I seem to have a knack for finding discarded sewing treasures. I’ve found not one, but TWO, sewing machines by the side of the road. (You can read about the first one here. The second machine I still haven’t had time to crack open.) And just last week I was at the Goodwill outlet digging for an old curtain to use for a Girl Scout project, and instead came home with a vintage hand-pieced quilt.
It was .79 a pound. That’s just about as good as free. And just about as far down the cast-off thrift store food chain as you can get.
I tell people all the time that the Goodwill Outlet is just a step above dumpster diving. Digging through the tables you never know what you’ll find. Twice I accidentally put my hands on a pair of panties (one was a thong, ewwwww).
But when I turned some clothes over and saw the edge of a vintage quilt, I knew I had found treasure. The lady across the bin from me might have thought I was crazy because as soon as I saw what I had in my hands, I started talking to the quilt. “Oh, aren’t you a pretty thing?”
Granted, there is quilt a bit of damage to the quilt, and some staining too.
Enough that my first thought was that this would be a cutter quilt.
But when I got it home and unfolded it all the way, I realized I was going to have a hard time cutting it up. I mean… look at it!
The double wedding ring design really doesn’t lend itself to being cut up – there’s so much white space and you’d lose the beautiful scalloped edge.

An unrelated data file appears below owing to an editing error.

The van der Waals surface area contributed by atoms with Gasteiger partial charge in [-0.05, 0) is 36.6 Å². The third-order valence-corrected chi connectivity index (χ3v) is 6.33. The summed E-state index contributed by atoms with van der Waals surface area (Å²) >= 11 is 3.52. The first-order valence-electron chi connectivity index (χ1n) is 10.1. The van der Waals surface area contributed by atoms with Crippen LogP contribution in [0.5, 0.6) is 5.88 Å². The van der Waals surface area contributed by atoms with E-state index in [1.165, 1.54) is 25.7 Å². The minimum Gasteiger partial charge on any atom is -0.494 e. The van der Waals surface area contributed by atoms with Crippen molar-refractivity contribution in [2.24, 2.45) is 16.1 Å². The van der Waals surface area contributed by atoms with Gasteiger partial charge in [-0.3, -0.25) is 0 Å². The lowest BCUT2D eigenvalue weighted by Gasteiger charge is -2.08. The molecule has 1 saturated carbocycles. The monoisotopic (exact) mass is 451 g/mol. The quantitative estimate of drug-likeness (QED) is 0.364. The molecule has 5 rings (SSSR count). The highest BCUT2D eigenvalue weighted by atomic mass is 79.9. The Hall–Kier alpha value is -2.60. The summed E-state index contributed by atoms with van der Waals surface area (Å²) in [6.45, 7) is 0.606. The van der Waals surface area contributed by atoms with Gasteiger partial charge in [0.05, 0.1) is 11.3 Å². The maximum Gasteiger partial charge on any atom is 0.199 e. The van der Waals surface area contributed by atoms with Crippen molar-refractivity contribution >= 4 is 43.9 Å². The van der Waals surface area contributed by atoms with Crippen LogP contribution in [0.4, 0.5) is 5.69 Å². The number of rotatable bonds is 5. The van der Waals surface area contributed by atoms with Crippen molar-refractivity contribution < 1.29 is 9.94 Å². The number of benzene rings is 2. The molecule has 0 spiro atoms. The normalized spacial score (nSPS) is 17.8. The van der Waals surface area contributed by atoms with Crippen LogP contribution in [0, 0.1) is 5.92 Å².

How could I cut up this vintage loveliness??? If I were to cut it up though maybe I could include some t shirt quilts patterns to it? That’s what my friend thought would like cute but that wasn’t me. So instead of cutting it up, I’m going to see if I can repair it. Because I don’t have enough sewing projects waiting in the wings, right?!?!
Seriously, though. I have a plan. First, I’ll see what I can do about those stains.
I’m sure I won’t be able to get all of them, but maybe I can make a few disappear. Then I’ll need to repair all those holes. I’ll mark each damaged spot with a safety pin and a slip of brightly colored paper. Then I can sit with it on the couch and sew them up by hand. I’ve got plenty of vintage fabric scraps to cover over any of the ripped pieces.
Hopefully, in a few months I’ll be able to show off the repaired quilt.
I best get to work.